Day 27 (Day 2 Week 6) Learning from home: We are teaching and they are learning

I wonder if, when the house is finished, we forget the foundational infrastructure required for function.  How does water get into and out of my house? Who ran the wires so that our lamps illuminate our space? Who did the work, and what work was done, prior to the slab being poured?

Earlier, I wrote about the Goldilocks conditions that we are experience right now.

Trinity School faculty teams are busy, busy, busy.  Each week our dedicated and determined faculty unite as teams and plan multi-sensory learning experiences for our young students. It is tiring and so great! We are learning more and more each day.  Some of these weekly plans can be up to 30 pages long for a grade-level.  In earlier posts, you can find examples from Fifth Grade, Third Grade, and First Grade.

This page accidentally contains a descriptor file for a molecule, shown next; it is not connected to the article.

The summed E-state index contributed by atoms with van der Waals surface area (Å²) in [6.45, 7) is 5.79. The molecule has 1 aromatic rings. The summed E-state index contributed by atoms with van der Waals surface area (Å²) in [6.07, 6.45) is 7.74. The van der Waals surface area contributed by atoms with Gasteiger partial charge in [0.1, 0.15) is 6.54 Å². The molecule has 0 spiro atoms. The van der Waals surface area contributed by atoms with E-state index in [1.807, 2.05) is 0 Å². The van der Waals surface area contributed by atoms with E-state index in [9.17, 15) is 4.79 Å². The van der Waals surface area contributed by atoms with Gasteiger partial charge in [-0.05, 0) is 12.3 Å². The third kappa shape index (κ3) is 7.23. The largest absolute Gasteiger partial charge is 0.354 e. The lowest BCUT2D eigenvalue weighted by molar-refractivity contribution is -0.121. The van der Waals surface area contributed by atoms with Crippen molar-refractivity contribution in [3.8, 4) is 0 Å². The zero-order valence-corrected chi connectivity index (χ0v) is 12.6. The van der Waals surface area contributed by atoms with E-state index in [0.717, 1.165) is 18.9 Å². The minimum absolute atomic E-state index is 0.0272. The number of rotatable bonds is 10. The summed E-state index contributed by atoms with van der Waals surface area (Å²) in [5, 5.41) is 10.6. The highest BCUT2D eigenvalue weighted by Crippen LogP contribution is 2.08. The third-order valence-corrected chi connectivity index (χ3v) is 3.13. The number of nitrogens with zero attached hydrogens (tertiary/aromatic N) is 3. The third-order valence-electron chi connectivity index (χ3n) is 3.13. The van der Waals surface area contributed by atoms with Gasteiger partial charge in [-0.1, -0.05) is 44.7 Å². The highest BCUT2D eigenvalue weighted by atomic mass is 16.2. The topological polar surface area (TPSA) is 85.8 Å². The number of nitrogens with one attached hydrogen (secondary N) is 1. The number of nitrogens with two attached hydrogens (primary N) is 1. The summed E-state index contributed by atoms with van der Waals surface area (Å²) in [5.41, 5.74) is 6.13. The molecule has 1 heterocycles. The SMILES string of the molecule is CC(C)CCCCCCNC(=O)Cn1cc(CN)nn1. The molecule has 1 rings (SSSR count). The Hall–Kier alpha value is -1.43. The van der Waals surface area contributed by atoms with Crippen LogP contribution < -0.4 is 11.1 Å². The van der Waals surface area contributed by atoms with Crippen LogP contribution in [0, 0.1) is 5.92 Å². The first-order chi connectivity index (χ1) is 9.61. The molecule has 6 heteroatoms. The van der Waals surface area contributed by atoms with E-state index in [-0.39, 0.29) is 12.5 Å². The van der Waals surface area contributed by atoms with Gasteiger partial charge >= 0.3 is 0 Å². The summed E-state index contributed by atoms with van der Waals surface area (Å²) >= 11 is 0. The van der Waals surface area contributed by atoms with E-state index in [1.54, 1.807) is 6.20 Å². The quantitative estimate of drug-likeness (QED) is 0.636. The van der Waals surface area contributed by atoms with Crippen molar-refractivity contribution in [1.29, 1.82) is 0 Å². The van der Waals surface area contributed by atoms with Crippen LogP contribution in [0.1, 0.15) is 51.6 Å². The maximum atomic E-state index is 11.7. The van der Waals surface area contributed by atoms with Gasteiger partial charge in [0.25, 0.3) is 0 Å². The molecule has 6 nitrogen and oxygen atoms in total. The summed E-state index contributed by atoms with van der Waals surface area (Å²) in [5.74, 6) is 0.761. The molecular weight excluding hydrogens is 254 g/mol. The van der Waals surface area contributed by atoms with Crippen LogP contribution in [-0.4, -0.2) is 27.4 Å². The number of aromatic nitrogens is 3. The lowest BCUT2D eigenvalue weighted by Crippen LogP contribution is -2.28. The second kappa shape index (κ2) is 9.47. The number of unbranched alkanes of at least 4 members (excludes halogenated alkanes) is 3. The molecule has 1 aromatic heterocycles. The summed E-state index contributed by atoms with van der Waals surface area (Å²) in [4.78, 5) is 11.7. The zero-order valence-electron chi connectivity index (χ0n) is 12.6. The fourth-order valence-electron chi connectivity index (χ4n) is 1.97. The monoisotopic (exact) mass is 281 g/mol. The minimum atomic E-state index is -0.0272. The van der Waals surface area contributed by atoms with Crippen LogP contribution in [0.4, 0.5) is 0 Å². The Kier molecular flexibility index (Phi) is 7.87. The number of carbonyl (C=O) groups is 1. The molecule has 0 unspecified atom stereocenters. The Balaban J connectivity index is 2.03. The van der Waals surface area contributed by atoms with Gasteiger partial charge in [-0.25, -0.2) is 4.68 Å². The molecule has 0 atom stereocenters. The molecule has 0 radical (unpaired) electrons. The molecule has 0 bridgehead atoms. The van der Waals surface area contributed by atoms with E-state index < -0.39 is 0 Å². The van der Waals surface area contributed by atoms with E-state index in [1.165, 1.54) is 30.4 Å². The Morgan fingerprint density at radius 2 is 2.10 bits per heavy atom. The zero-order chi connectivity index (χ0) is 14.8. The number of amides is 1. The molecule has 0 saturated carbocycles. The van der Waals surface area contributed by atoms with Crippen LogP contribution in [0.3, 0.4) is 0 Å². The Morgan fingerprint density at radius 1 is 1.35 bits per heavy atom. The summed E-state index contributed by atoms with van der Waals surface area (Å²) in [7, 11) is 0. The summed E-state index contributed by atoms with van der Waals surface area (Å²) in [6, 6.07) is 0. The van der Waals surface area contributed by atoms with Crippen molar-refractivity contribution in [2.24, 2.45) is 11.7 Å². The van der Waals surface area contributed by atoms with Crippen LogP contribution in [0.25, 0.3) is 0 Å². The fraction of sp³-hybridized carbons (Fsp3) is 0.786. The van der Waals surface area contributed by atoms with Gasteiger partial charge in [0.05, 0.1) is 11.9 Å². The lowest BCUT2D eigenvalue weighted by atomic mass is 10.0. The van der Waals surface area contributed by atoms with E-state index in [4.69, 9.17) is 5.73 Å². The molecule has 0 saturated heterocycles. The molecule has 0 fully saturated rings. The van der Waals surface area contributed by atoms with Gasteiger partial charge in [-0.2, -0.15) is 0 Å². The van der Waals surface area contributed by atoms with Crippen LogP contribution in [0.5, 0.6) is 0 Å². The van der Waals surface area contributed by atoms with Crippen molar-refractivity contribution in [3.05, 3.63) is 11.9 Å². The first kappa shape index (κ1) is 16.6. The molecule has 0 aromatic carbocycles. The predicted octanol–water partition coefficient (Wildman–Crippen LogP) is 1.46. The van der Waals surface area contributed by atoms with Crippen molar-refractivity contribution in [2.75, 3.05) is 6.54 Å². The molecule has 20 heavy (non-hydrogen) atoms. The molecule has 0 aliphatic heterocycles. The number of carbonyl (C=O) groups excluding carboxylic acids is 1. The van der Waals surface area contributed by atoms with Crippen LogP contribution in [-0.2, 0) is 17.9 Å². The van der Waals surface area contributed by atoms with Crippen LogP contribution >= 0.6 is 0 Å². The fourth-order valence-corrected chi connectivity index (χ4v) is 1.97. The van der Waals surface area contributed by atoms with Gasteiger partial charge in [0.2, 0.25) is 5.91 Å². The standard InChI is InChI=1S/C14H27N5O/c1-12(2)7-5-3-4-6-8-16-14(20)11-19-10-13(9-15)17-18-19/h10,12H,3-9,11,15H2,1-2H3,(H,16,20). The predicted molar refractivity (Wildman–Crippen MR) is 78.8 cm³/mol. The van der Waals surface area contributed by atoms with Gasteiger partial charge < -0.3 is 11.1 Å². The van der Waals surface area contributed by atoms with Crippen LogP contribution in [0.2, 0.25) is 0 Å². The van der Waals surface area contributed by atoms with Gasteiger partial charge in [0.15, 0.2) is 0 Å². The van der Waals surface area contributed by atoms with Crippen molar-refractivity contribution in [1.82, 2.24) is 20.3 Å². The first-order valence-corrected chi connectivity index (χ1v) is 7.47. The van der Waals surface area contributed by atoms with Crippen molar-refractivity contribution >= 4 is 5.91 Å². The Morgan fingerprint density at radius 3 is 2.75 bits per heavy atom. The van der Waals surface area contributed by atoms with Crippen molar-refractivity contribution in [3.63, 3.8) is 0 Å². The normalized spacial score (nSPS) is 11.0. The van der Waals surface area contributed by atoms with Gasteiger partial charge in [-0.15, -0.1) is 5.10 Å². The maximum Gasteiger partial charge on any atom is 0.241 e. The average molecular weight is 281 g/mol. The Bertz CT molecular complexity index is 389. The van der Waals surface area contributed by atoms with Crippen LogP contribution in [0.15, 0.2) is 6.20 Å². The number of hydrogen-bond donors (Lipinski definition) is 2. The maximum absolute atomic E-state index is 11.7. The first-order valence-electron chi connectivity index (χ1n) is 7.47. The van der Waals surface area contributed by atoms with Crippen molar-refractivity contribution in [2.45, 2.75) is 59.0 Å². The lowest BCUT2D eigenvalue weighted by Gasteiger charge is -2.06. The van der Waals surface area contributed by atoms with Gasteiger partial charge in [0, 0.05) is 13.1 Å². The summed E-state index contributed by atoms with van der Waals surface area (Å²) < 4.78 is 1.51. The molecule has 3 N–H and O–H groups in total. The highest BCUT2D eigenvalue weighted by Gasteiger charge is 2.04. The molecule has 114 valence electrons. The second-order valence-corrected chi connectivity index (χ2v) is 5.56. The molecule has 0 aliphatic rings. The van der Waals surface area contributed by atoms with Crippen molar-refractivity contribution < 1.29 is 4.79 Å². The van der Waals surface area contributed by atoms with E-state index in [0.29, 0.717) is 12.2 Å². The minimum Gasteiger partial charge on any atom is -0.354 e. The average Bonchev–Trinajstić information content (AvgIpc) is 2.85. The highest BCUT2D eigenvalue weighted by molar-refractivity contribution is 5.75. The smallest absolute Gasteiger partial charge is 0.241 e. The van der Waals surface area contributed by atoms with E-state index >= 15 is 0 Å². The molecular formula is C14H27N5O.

The infrastructure is complex, elegant, beautiful, and hidden though seemingly visible.  At first glance, these plans are ready, finished, prepared. But think deeply for a moment…

  • How much time did it take to produce the videos, design the lessons in Seesaw, and select appropriate books from Epic?
  • How much time does it take to offer individual students (and their parents) feedback in Seesaw and in Google docs?
  • Isn’t it amazing that Art and PE support reading and math? I wonder how much work and energy went into the intentional coordination of interdisciplinary, connected content?
  • And – most importantly – how much time does it take to plan engaging, happy, enriching morning meetings where our students can name and claim their goals, connect with their peers, and have a voice in their classroom?

The infrastructure is complex, elegant, beautiful, and hidden.  #ThankYouTeachers


The building is closed.

School is open.

Here is some of the evidence:

Remember that this is a marathon not a sprint. As Sarah Barton Thomas reminds us:

In these days of constant change around us, we can hone in on the basics-pace, hydrate, rest, and trust.



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